I moved to Cornwall in February 2014 and found my way to Bridle-Ways in the May of that year in response to their advertisement for staff after almost going stir-crazy whilst job searching. I had spent most of my career to date working within equestrian industries, incorporating everything from riding schools to racing yards. I liked the sound of Bridle-Ways and it’s social enterprise aspect. I believe in rehabilitating equines and giving them a second chance and was interested in the possibility of helping people at the same time. It has been very interesting to see how the troubled horses and humans related to one another and enabled each other to move forward and make the most of life again.
Whilst I was at Bridle-Ways we saw many horses come through, from various settings and presenting different issues. It was both educational and rewarding to work with them and help them to become well-adjusted animals suitable for rehoming. They have all been success stories and I am in contact with most of the new owners, it is lovely to hear about their progress and adventures.
There are lots of horses whose stories have stood out and stuck with me, one of those is Bracken, a young mare who was rescued along with three other horses from appalling conditions in October 2014. Their owner had very limited equine knowledge and ultimately could not cope with the responsibility of owning and caring for them. When we removed the horses from his care they were in a very poor state. They had all been confined to stables for nine months- never venturing outdoors and were standing a bed of filth. Two of the four horses were reasonably well fed but the other two were emaciated and definitely would not have survived for much longer in that situation.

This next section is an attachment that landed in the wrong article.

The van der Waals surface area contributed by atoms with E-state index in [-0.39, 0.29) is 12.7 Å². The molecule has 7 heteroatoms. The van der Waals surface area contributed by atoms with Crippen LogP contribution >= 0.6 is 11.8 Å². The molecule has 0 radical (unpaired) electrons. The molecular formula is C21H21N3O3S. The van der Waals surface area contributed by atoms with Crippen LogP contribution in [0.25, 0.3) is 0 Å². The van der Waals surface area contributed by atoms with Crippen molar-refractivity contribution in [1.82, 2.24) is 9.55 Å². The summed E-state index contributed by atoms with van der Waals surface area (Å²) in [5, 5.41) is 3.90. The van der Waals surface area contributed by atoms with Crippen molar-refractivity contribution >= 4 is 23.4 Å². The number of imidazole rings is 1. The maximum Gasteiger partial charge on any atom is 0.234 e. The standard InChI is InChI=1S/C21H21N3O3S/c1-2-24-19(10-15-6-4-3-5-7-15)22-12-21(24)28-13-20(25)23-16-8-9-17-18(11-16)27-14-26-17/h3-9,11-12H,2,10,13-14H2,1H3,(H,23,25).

Bracken was a three year old Dartmoor type, she had obviously ad very little handling and was extremely withdrawn and nervous when she arrived at Treglossick Farm. After the routine health check was undertaken she was found to be blind in one eye, which explained some of her behaviour. Progress was initially slow with Bracken, she needed time to gain confidence and begin to trust us but she gradually became more open and relaxed and we were able to begin her education and set her on the path to becoming a useful riding pony.
As of the beginning of 2016, Bracken has been successfully rehomed and lives at a riding school/trekking centre/livery yard establishment where she is very popular and takes everything in her stride. Several other previous Bridle-Ways horses have found their way to the same establishment, it is nice that these old friends are able to reunite in the ’real’ world and have a genuine purpose in life.
Often, the horses coming into Bridle-Ways are underweight and neglected for one reason or another, but that was not the case for Folly and Willow, who we agreed to take on in summer 2015. Folly is a handsome black 14.1hh Fell type gelding and Willow is a striking coloured pony mare. Both of them were over ten years old and unbroken when we took them on. Folly’s and Willow’s life changed when their owner sadly died, leaving them in the care of her mother who was herself struggling with health issues and had more horses than she was able to care for. Folly and Willow had been turned out onto exceptionally lush grazing and had spent years happily eating and doing very little else. When they came to Treglossick Farm they needed to lose over 300kg between them!